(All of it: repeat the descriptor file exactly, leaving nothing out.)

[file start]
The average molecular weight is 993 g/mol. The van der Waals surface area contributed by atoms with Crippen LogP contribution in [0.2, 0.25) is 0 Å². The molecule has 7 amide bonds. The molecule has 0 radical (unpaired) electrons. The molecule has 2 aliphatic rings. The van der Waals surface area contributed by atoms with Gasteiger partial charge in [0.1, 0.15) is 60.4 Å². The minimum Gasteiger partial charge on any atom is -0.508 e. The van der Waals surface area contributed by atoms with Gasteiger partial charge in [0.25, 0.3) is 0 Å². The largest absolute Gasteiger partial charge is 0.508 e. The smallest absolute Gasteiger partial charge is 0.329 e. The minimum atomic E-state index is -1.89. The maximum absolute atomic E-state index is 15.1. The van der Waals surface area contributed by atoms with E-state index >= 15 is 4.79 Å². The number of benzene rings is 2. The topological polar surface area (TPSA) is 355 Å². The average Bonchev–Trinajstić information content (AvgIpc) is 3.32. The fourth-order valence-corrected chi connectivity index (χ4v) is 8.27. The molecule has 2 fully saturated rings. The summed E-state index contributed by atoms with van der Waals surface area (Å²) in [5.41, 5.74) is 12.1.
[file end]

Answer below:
The average molecular weight is 993 g/mol. The van der Waals surface area contributed by atoms with Crippen LogP contribution in [0.2, 0.25) is 0 Å². The molecule has 7 amide bonds. The molecule has 0 radical (unpaired) electrons. The molecule has 2 aliphatic rings. The van der Waals surface area contributed by atoms with Gasteiger partial charge in [0.1, 0.15) is 60.4 Å². The minimum Gasteiger partial charge on any atom is -0.508 e. The van der Waals surface area contributed by atoms with Gasteiger partial charge in [0.25, 0.3) is 0 Å². The largest absolute Gasteiger partial charge is 0.508 e. The smallest absolute Gasteiger partial charge is 0.329 e. The minimum atomic E-state index is -1.89. The maximum absolute atomic E-state index is 15.1. The van der Waals surface area contributed by atoms with E-state index >= 15 is 4.79 Å². The number of benzene rings is 2. The topological polar surface area (TPSA) is 355 Å². The average Bonchev–Trinajstić information content (AvgIpc) is 3.32. The fourth-order valence-corrected chi connectivity index (χ4v) is 8.27. The molecule has 2 fully saturated rings. The summed E-state index contributed by atoms with van der Waals surface area (Å²) in [5.41, 5.74) is 12.1.